Skin-tone just a little too even...  hair unnaturally straight and glossy...  eyebrows sculpted... eyelashes lushly thick and black -  lips unrealistically plumped and perfect...

It's pretty easy to work out this is the byproduct of  the presentation of self in digital life -  social media, dating apps, etc etc. People using filters and colorizing and other cosmetic enhancements of the image, done after the fact rather than beforehand (make-up, flattering angles, good natural light). Post-production lighting adjustments, a pixel-level grooming of public self. Then trying to look like that engineered online image in your everyday life. 

As Jia Toleninto puts it in The New Yorker: "Contemporary systems of continual visual self-broadcasting—reality TV, social media—have created new disciplines of continual visual self-improvement."

That's from her deep-dive feature  on the phenomenon of Instagram Face - "how social media, FaceTune, and plastic surgery created a single, cyborgian look"

"It’s a young face, of course, with poreless skin and plump, high cheekbones. It has catlike eyes and long, cartoonish lashes; it has a small, neat nose and full, lush lips. It looks at you coyly but blankly, as if its owner has taken half a Klonopin and is considering asking you for a private-jet ride to Coachella. The face is distinctly white but ambiguously ethnic—it suggests a National Geographic composite illustrating what Americans will look like in 2050, if every American of the future were to be a direct descendant of Kim Kardashian West, Bella Hadid, Emily Ratajkowski, and Kendall Jenner (who looks exactly like Emily Ratajkowski)....

"Instagram, which launched as the decade was just beginning, in October, 2010, has its own aesthetic language: the ideal image is always the one that instantly pops on a phone screen....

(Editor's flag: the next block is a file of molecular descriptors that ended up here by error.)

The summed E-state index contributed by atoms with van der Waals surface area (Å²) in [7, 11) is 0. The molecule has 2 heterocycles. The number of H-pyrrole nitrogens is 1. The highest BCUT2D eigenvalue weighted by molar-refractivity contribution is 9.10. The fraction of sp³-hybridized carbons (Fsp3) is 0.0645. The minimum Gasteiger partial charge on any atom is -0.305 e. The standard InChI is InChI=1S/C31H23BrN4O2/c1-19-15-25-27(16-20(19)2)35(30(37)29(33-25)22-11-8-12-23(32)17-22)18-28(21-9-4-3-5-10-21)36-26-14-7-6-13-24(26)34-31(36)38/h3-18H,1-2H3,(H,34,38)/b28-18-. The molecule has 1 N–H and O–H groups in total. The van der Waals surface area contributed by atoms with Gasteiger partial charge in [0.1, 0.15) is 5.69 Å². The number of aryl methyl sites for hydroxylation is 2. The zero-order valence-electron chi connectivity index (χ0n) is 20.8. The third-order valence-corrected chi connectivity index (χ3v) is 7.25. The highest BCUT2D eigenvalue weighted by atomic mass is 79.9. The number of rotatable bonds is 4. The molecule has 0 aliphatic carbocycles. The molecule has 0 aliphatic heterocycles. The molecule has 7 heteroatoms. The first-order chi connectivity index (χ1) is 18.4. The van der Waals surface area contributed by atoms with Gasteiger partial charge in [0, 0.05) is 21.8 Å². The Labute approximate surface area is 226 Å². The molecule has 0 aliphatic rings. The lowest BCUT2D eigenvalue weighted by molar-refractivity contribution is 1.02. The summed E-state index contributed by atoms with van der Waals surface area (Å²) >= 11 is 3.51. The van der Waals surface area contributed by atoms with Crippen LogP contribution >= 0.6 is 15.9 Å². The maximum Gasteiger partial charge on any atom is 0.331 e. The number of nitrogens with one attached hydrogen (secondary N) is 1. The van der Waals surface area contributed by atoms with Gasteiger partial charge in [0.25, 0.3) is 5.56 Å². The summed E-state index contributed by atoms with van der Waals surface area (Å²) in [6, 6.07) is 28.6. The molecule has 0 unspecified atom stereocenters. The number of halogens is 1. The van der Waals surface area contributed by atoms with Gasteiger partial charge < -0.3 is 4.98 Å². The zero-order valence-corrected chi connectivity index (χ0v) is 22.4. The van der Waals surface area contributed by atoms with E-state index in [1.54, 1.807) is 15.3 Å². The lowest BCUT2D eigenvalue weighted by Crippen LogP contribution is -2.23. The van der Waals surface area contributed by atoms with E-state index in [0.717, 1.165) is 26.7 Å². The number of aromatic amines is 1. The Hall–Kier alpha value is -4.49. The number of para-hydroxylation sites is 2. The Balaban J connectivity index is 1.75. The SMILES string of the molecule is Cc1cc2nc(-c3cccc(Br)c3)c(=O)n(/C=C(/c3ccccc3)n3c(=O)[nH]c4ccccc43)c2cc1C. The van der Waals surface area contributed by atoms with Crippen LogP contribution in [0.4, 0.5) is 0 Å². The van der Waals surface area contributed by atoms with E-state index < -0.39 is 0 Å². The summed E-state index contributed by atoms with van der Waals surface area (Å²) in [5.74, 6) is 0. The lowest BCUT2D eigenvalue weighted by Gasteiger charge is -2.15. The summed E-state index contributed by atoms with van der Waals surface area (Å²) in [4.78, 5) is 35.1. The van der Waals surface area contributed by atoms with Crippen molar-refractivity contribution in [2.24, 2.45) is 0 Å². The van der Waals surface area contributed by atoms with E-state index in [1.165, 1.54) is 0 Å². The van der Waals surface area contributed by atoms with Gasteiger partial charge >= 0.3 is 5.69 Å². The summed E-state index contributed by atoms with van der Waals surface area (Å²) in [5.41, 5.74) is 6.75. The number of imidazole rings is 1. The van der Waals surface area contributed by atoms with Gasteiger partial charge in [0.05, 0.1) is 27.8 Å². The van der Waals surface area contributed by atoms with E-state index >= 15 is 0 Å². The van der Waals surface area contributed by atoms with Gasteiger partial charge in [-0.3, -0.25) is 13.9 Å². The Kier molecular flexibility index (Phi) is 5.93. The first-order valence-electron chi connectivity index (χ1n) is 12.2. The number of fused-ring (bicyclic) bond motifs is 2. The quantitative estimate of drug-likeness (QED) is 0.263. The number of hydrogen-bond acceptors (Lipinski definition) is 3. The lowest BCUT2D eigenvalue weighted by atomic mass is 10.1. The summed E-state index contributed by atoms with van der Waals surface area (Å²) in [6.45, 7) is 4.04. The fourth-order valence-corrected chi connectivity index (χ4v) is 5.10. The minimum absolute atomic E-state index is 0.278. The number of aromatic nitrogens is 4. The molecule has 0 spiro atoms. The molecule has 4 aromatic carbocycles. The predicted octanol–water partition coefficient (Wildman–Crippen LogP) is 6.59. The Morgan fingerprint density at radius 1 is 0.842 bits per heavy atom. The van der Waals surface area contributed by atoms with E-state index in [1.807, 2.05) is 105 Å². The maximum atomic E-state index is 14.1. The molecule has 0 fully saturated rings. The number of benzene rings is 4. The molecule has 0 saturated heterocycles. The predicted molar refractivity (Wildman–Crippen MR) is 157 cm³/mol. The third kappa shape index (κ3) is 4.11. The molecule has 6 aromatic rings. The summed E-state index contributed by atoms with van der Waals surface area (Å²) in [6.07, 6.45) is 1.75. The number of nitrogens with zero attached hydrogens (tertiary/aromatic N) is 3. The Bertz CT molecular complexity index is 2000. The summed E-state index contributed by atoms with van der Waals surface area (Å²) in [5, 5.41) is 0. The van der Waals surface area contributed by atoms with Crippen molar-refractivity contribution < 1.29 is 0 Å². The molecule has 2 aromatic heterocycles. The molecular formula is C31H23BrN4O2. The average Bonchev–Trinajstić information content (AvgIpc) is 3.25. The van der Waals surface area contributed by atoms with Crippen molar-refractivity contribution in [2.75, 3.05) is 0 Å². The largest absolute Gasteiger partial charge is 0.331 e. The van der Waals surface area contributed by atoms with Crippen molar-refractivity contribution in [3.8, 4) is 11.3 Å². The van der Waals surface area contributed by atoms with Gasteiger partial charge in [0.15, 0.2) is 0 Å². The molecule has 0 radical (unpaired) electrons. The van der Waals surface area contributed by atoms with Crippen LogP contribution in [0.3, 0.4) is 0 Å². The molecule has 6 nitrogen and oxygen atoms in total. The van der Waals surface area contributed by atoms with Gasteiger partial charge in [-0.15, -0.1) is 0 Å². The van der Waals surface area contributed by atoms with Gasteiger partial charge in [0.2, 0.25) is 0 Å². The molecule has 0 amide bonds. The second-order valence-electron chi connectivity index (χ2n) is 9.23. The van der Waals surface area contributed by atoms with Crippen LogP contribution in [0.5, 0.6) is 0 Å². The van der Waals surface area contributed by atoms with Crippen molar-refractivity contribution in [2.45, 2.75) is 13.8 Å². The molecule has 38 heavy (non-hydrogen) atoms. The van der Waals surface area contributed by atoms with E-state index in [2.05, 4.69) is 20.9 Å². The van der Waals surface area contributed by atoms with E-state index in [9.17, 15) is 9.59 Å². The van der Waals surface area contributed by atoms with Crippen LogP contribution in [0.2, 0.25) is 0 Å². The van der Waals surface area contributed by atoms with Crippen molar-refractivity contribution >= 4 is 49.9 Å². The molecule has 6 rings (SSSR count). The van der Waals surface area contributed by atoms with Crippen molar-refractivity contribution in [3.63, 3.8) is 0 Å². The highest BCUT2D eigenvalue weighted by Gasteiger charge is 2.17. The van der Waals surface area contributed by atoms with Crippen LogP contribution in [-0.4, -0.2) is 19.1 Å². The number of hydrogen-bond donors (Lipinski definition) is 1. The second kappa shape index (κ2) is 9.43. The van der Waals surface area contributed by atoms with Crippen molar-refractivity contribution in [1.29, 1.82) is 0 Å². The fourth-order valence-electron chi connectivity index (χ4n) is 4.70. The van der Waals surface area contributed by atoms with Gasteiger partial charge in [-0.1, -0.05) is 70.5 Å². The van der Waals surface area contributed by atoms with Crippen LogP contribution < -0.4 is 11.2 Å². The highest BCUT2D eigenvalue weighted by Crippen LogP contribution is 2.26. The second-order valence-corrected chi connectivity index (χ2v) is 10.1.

"Snapchat, which launched in 2011 and was originally known as a purveyor of disappearing messages, has maintained its user base in large part by providing photo filters, some of which allow you to become intimately familiar with what your face would look like if it were ten-per-cent more conventionally attractive—if it were thinner, or had smoother skin, larger eyes, fuller lips. Instagram has added an array of flattering selfie filters to its Stories feature. FaceTune, which was released in 2013 and promises to help you “wow your friends with every selfie,” enables even more precision....

"You get the feeling that these women, or their assistants, alter photos out of a simple defensive reflex, as if FaceTuning your jawline were the Instagram equivalent of checking your eyeliner in the bathroom of the bar...

"Twenty years ago, plastic surgery was a fairly dramatic intervention: expensive, invasive, permanent, and, often, risky. But, in 2002, the Food and Drug Administration approved Botox for use in preventing wrinkles; a few years later, it approved hyaluronic-acid fillers, such as JuvĂ©derm and Restylane, which at first filled in fine lines and wrinkles and now can be used to restructure jawlines, noses, and cheeks. These procedures last for six months to a year and aren’t nearly as expensive as surgery....

'"There was something strange.. about the racial aspect of Instagram Face—it was as if the algorithmic tendency to flatten everything into a composite of greatest hits had resulted in a beauty ideal that favored white women capable of manufacturing a look of rootless exoticism..."



haha at the comment left by the robot

digital glam #2 - glow up

from Glow Aesthetics , a piece at Real Life about how "ubiquitous cameras are changing the meaning of makeup" by Dali...